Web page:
## Diffuse light

You are reading the XNA 3.1 version of this tutorial.

Hi, and welcome to Tutorial 2 of my XNA Shader Programming tutorial. Today we are going to work on Tutorial 1 in order to make the lighting equation a bit more interesting, by implementing Diffuse lighting.

## Diffuse light

Ambient light got the following equation:

I = Aintensity * Acolor

Diffuse lighting builds on this equation, adding a directional light to the equation:

I = Aintensity x Acolor + Dintensity x Dcolor x N.L (2.1)

From this equating, you can see that we still use the Ambient light, but need two more variables for describing the color and intensity of the Diffuse light, and two vectors N and L for describing the light direction L compared to the surface normal N.

We can think of Diffuse lighting as a value that indicates how much a surface reflects light. The light that is reflected will be stronger and more visible when the angle between the Normal N and the light direction L gets smaller and smaller.

I = Aintensity * Acolor

Diffuse lighting builds on this equation, adding a directional light to the equation:

I = Aintensity x Acolor + Dintensity x Dcolor x N.L (2.1)

From this equating, you can see that we still use the Ambient light, but need two more variables for describing the color and intensity of the Diffuse light, and two vectors N and L for describing the light direction L compared to the surface normal N.

We can think of Diffuse lighting as a value that indicates how much a surface reflects light. The light that is reflected will be stronger and more visible when the angle between the Normal N and the light direction L gets smaller and smaller.

If L is parallel with N, the light will be strongest reflected, and if L is parallel with the surface, the light will be reflected with the minimal amount.

To compute the angle between L and N, we can use the Dot-product, or the scalar product. This rule is used to find the angle between two given vectors and can be defines as the following:

N.L = |N| x |L| x cos(a),

where:

|N| is the length of vector N,

|L| is the length of vector L,

cos(a) is the angle between the two vectors

To compute the angle between L and N, we can use the Dot-product, or the scalar product. This rule is used to find the angle between two given vectors and can be defines as the following:

N.L = |N| x |L| x cos(a),

where:

|N| is the length of vector N,

|L| is the length of vector L,

cos(a) is the angle between the two vectors

## Implementing the shader

We need three global variables:

float4x4 matWorldViewProj; float4x4 matInverseWorld; float4 vLightDirection;

We still have the worldviewprojection matrix from tutorial one, but in addition, we have the InverseWorld matrix that is used to calculate a correct normal related to the world matrix, and a light direction vLightDirection that explains what direction that light have.

We also need to define the OUT structure for our vertex shader, in order to make the correct light equation in the pixel shader:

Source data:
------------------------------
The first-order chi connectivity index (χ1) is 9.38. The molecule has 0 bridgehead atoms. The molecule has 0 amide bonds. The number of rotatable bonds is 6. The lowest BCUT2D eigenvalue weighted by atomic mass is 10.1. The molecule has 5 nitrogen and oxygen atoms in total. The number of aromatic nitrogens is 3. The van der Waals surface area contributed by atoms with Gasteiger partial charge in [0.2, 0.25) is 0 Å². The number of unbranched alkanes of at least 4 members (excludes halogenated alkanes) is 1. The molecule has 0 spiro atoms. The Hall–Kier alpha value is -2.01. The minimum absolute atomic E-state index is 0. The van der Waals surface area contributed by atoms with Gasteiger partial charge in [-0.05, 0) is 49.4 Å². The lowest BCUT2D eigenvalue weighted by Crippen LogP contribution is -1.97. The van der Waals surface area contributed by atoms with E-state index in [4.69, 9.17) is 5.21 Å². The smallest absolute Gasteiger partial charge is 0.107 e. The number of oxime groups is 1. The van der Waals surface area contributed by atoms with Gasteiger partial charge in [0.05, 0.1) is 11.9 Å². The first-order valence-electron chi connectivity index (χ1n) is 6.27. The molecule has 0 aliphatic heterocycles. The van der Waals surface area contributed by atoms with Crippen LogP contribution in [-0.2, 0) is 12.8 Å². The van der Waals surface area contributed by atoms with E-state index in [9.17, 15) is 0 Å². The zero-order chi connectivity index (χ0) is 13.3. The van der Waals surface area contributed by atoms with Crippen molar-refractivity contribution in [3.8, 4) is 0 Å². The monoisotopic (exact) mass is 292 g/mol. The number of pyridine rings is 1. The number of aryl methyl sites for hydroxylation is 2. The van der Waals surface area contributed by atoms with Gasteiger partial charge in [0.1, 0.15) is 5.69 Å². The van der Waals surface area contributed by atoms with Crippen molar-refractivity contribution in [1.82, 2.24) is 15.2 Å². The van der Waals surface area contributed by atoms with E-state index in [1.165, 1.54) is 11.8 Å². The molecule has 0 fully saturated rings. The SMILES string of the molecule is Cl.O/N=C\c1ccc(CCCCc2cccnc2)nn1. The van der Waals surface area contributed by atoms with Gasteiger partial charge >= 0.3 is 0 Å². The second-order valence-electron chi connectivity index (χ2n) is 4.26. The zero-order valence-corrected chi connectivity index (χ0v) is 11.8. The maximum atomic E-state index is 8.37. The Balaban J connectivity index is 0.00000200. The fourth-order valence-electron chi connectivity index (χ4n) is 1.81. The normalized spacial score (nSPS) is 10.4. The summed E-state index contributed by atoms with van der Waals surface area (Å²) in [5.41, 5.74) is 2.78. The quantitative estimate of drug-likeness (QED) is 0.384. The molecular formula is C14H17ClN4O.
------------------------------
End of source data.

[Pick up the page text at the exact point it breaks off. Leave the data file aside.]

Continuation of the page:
We also need to define the OUT structure for our vertex shader, in order to make the correct light equation in the pixel shader:

struct OUT { float4 Pos: POSITION; float3 L: TEXCOORD0; float3 N: TEXCOORD1; };

Here we have the position Pos, the light direction L and the Normal N stored in different registers. TEXCOORDn can be used for any values, and as we don't yet use any texture coordinates, we can easily just use these registers as a storage for our two vectors.

Ok, its time for our vertex shader :

Ok, its time for our vertex shader :

OUT VertexShaderGo( float4 Pos: POSITION, float3 N: NORMAL ) { OUT Out = (OUT) 0; Out.Pos = mul(Pos, matWorldViewProj); Out.L = normalize(vLightDirection); Out.N = normalize(mul(matInverseWorld, N)); return Out; }

We take the position from the model file, as well as the normal, and pass it into the shader. Based on these and our global variables, we can transform the position Pos, normalize the light direction and transforming+normalizing the normal of the surface.

Then, in the pixel shader we take the values in TEXCOORD0 and put it in L, and the values in TEXCOORD1 and put it in N. These registers are filled by the vertex shader. Then we implement equation 2.1 in the pixel shader:

Then, in the pixel shader we take the values in TEXCOORD0 and put it in L, and the values in TEXCOORD1 and put it in N. These registers are filled by the vertex shader. Then we implement equation 2.1 in the pixel shader:

float4 PixelShaderGo(float3 L: TEXCOORD0, float3 N: TEXCOORD1) : COLOR { float Ai = 0.8f; float4 Ac = float4(0.075, 0.075, 0.2, 1.0); float Di = 1.0f; float4 Dc = float4(1.0, 1.0, 1.0, 1.0); return Ai * Ac + Di * Dc * saturate(dot(L, N)); }

The technique for this shader is the following:

technique DiffuseLight { pass P0 { VertexShader = compile vs_2_0 VertexShaderGo(); PixelShader = compile ps_2_0 PixelShaderGo(); } }

Ok, thats if for Diffuse light! Download the source and play around with it in order to understand it fully :) I hope that you start to see the power of shaders now and how to use them in your own application!

NOTE:

You might have noticed that I have not used effect.commitChanges(); in this code. If you are rendering many objects using this shader, you should add this code in the pass.Begin() part so the changed will get affected in the current pass, and not in the next pass. This should be done if you set any shader parameters inside the pass.

Download Sample

NOTE:

You might have noticed that I have not used effect.commitChanges(); in this code. If you are rendering many objects using this shader, you should add this code in the pass.Begin() part so the changed will get affected in the current pass, and not in the next pass. This should be done if you set any shader parameters inside the pass.

Download Sample